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Apus Constellation
Constellation Apus the Bird-of-Paradise Star Map

Apus, the Bird-of-Paradise (Aps)

(APE-us)


The Southern constellation of Apus, the Bird-of-Paradise, is best viewed in Summer during the month of July. It's brightest star is Apodis at magnitude 3.80. The boundary of the Apus constellation contains 2 stars that host known exoplanets.

      1. Pronunciation:
      2. APE-us
      1. Meaning:
      2. Bird-of-Paradise
      1. Genitive:
      2. Apodus
      1. Abbreviation:
      2. Aps
      1. Constellation Family:
      2. Bayer
      1. Hemisphere:
      2. Southern
      1. Quadrant:
      2. SQ3
      1. Best viewing month*:
      2. July
      1. Right Ascension (avg):
      2. 16h 8m
      1. Declination (avg):
      2. -76° 35'
      1. Brightest star:
      2. Apodis  (3.80)
      1. Stars with planets:
      2. 2



    Brightest Stars in Apus

    The 10 brightest stars in the constellation Apus by magnitude.

        1. Star
        2. Magnitude
        3. Spectral class



      Star Clusters in Apus

      The most notable and easy-to-find star clusters in the constellation Apus . Also see all star clusters.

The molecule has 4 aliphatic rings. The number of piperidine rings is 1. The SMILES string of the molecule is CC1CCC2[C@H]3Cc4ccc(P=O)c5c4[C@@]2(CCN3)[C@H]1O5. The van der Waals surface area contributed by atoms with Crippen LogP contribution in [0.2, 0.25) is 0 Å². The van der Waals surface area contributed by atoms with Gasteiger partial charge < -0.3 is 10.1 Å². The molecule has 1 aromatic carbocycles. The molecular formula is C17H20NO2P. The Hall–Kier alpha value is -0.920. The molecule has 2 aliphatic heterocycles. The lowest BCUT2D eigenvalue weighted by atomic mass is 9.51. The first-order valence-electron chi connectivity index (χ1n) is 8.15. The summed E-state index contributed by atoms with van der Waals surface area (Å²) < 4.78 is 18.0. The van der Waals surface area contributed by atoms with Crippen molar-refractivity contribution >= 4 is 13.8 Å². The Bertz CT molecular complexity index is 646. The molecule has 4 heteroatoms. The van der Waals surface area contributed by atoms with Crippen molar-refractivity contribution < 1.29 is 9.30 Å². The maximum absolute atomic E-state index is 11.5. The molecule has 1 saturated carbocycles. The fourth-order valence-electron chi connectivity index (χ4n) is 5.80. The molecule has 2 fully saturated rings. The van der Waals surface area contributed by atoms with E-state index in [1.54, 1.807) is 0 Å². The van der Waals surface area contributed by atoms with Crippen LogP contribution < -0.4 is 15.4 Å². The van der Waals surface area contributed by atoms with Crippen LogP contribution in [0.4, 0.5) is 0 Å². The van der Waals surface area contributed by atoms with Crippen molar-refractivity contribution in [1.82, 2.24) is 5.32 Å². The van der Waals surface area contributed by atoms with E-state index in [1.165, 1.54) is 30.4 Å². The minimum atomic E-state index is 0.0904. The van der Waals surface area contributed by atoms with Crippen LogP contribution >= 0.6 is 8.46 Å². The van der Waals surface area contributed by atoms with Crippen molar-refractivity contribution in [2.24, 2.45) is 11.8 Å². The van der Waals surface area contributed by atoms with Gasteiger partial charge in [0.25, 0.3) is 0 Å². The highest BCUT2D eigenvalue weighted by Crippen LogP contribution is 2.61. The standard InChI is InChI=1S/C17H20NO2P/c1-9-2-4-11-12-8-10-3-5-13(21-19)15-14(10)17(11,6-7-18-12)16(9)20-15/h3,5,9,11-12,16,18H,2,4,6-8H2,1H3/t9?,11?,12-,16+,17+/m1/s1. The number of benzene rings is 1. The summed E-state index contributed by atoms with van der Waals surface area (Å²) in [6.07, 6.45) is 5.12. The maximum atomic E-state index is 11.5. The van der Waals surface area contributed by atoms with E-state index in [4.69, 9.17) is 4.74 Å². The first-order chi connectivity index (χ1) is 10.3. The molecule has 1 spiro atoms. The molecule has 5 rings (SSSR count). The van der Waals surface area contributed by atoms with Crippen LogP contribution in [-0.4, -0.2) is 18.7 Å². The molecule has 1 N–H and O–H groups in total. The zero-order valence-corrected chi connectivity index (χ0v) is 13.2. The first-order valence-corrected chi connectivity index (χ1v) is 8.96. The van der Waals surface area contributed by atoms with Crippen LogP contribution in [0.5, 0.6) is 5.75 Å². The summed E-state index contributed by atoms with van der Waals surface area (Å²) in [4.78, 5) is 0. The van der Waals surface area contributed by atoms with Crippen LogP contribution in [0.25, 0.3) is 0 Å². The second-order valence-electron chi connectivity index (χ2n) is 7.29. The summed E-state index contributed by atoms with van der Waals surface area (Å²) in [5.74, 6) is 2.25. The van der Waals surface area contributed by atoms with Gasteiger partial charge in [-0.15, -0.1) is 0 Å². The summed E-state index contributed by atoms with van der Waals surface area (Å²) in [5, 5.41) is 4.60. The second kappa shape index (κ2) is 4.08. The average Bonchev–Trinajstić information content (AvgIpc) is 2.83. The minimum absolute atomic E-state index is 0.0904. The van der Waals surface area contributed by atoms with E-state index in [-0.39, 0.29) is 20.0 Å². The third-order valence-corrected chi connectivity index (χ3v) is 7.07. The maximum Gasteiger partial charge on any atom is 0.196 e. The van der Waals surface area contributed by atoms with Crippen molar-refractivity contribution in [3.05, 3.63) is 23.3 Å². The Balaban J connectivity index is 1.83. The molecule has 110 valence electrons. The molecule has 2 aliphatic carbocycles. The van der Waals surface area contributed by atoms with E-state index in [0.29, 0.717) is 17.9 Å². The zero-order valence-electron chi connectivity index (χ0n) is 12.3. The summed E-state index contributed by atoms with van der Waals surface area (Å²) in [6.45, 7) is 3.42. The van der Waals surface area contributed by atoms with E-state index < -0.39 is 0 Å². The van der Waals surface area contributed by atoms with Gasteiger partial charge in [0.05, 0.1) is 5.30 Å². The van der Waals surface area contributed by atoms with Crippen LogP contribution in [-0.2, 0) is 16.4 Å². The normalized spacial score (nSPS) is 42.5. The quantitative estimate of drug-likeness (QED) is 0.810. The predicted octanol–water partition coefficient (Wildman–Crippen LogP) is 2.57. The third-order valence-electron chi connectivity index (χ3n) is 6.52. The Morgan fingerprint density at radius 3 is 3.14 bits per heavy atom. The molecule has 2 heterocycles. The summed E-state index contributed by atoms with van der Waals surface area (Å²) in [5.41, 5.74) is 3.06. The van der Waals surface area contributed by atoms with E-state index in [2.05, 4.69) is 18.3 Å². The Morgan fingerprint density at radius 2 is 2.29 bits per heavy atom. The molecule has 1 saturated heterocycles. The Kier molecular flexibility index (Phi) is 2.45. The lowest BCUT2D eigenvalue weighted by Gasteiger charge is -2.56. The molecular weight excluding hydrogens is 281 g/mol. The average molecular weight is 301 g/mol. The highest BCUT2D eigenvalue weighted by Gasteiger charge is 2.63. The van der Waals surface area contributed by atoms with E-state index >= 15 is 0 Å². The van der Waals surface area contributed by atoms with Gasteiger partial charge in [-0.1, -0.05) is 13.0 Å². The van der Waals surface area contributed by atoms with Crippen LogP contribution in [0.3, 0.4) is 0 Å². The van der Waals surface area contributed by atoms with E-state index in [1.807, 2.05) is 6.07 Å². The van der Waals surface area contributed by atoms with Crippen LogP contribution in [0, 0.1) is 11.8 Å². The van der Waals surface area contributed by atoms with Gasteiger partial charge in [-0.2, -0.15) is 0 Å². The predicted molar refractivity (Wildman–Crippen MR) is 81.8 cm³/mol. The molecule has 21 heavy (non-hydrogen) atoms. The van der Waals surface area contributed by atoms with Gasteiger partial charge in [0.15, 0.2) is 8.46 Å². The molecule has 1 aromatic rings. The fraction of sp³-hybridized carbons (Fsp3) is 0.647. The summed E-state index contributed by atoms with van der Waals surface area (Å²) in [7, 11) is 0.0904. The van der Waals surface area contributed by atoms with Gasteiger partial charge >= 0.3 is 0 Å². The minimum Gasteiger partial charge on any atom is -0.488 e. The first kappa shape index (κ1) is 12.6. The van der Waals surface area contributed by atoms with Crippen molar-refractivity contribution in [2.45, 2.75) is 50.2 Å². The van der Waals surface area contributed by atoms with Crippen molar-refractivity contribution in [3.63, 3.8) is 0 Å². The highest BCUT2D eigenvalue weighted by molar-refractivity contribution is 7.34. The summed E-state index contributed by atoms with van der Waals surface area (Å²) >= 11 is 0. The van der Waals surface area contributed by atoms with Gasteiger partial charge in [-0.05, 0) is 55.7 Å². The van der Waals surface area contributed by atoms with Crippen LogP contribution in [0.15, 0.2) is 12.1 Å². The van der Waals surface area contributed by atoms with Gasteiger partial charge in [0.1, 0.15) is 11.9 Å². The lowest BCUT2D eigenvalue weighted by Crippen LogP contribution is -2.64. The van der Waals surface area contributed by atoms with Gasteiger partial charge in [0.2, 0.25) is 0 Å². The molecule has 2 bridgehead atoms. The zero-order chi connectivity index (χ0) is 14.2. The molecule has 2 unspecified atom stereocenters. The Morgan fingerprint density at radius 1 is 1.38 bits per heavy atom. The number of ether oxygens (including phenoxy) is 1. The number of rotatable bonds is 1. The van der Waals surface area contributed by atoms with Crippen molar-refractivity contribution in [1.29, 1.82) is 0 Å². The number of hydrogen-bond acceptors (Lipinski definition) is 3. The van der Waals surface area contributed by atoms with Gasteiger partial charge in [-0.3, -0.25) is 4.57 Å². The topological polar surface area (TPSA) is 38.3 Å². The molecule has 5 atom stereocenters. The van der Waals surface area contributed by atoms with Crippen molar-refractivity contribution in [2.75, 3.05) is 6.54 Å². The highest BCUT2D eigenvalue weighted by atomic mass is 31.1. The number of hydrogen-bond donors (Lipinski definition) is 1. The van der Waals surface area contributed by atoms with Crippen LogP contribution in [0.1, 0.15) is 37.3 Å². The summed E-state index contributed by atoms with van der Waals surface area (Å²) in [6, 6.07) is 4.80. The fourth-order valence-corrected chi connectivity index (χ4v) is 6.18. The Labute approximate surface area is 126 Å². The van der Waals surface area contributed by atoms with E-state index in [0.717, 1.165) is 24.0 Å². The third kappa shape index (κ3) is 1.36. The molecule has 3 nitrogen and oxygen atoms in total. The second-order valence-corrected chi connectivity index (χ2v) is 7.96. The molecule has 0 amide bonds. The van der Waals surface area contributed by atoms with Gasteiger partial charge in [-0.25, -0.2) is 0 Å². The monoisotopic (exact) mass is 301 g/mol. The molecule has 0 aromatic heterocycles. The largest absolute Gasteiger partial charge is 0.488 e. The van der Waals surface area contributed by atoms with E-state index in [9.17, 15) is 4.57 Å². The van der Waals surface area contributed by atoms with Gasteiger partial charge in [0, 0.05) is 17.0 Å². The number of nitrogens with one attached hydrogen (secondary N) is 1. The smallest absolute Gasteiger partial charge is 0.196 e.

1. Star cluster
          2. Catalog #
          3. Cluster type



        Exoplanets in Apus

        These are the most notable named exoplanet systems known in the constellation Apus. Bear in mind that we will likely discover billions of exoplanets in the years to come. Also see all exoplanets.

            1. Host star name
            2. Exoplanet name

          * For southern latitudes, flip the season listed. For example, if a constellation is listed as best viewed in the summer in the month of July, in the southern hemisphere the constellation would be best viewed in the winter in January and would be upside-down.

          ** Circumpolar constellations are visible year-round in the hemisphere listed (and not at all in the opposite).